Saturday, June 7, 2008


While traveling the road to Fayetteville, TN yesterday, I marveled at the piles of red dirt created by road machines along the way. I was taken back to my origins in southeast Louisiana where the red soil always made me wonder why my Greenlaw ancestors settled in a bed of rusty clay after living in the green hills of Virginia and, earlier, Scotland. Maybe they were iron deprived… the ingredient that makes the deep orange color in red dirt is iron oxide–abundant iron oxide. A few summers ago, I traveled to Sedona, Arizona and found great ridges of red rock in a place that claims to be a thin site “near to the heart of God.” However, red dirt is more indigenous to the South, and a form of Red Dirt music has sprung up in Texas, Georgia, Tennessee, and other southern states. It’s a mix of country, rock, Texas honky tonk, and echoing Mexican music. My good friend, Janet Faulk, who is originally from Alabama, confesses to a deep affinity for red dirt and put a picture of a red dirt road on the cover of her book, THE ROAD HOME, a collection of stories about growing up in Alabama during the 60’s. You can see the cover that features the red dirt road on Border Press book site.

In a former blog, I talked about the charm of Fayetteville, TN and the welcome I received from Pam Howell, owner of The Book Inn located on the square in Fayetteville. Recently, I placed copies of FLOOD ON THE RIO TECHE, GRANDMA’S GOOD WAR, THE KAJUN KWEEN, and SOPHIE’S SOJOURN IN PERSIA at the shop, and Pam offered to sponsor a book signing for me in the Fall. She also told me that there were several poets in the area. On the way out of the book shop I picked up a copy of “The Elk Valley Times” and found an article about another poet named Tom Springer who has just released his second book of poetry, SEASONS OF MY LIFE. Like GRANDMA’S GOOD WAR, the poetry contains a medley of humorous and poignant verse; e.g., Springer’s opening poem is “Biscuits in the Oven,” a poem focusing on the early years of his marriage to his deceased first wife. Springer, a native of Lawrence County, TN, retired from the State Department of Human Services, fertile ground for studying people and storing up fodder for poetry. Pam Howell says she’ll feature Springer and several other area writers at my book signing in the Fall.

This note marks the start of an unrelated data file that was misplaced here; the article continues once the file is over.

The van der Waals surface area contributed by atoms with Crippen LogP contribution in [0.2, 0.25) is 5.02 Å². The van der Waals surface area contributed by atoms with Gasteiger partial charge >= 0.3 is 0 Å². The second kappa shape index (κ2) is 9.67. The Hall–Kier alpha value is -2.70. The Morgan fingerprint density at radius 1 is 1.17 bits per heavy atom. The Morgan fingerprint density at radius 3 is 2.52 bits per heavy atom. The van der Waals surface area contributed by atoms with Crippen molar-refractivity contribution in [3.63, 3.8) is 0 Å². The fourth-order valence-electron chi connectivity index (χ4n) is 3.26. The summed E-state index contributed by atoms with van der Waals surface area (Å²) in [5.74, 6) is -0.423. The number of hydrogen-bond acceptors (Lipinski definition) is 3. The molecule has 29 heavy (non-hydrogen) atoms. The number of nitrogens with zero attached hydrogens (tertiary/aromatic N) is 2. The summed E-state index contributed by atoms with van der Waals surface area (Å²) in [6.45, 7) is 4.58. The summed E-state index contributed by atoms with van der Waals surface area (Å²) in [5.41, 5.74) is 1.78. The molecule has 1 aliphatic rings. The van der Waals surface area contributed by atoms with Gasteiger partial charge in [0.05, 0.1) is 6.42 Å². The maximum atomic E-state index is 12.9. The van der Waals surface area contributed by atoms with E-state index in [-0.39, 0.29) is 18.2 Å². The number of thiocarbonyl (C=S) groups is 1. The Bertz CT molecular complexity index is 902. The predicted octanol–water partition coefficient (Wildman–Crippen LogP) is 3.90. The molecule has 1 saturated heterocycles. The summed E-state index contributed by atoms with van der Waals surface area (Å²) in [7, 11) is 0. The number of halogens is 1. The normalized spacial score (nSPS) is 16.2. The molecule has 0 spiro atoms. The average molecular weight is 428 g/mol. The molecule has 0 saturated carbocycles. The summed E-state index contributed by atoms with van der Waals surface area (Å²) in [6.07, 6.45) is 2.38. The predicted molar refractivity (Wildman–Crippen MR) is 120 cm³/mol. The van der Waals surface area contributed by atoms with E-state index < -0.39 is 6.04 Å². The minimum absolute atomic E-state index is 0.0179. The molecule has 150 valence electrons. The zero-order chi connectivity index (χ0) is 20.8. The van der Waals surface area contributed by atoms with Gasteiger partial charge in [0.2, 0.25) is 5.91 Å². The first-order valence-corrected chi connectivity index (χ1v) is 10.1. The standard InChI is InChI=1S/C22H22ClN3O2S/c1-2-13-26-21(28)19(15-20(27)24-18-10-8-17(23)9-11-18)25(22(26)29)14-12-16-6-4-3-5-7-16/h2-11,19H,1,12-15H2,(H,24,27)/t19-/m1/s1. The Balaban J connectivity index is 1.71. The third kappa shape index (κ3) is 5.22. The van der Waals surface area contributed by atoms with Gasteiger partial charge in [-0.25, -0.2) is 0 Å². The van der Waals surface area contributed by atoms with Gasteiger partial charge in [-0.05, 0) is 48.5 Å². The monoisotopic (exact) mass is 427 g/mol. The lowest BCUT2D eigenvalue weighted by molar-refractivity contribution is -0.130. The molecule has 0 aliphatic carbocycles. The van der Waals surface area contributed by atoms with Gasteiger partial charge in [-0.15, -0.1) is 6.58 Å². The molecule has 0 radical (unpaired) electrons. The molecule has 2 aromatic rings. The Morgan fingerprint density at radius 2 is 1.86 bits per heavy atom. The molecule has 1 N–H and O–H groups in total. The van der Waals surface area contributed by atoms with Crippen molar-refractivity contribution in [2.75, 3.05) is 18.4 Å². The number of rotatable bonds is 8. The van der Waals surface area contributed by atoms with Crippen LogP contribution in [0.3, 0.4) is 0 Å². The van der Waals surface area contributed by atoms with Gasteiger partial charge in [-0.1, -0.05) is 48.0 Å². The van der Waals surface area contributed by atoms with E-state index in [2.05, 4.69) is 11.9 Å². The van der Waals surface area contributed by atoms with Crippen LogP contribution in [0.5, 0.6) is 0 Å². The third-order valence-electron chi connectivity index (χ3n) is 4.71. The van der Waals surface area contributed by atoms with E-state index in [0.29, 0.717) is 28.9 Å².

A snippet excerpted from poetry written about Tennessee last summer during a spell of homesickness for Teche country is taken from JUST PASSING THROUGH, which can be ordered from Border Press:

I am called to the ocean,
unmoving here on the mountain,
the lack of water and motion of wave,
nearness to Gulf, river, lake,
and, yes, ocean, favor stillness;
here, a sea of limestone,
rock and bluff beggaring attention
from craggy, monolithic inhabitants.
I remember standing at the edge
of cliffs overlooking the Pacific,
gulls soaring in the cliff wind
over that cold sea of green light,
its belly lapping wildly
like a savage storm,
that day passed, lived out,
wished for again
and the sight of sea lions flapping,
bathing in the sea,
basking on promontories of rock.
Nothing has equaled my feeling of ecstasy
watching all of this, nothing moves here,
and I am unmoving, enervated
by the sight of motionless rock,
ancient frozen oceans…
a callous geology.
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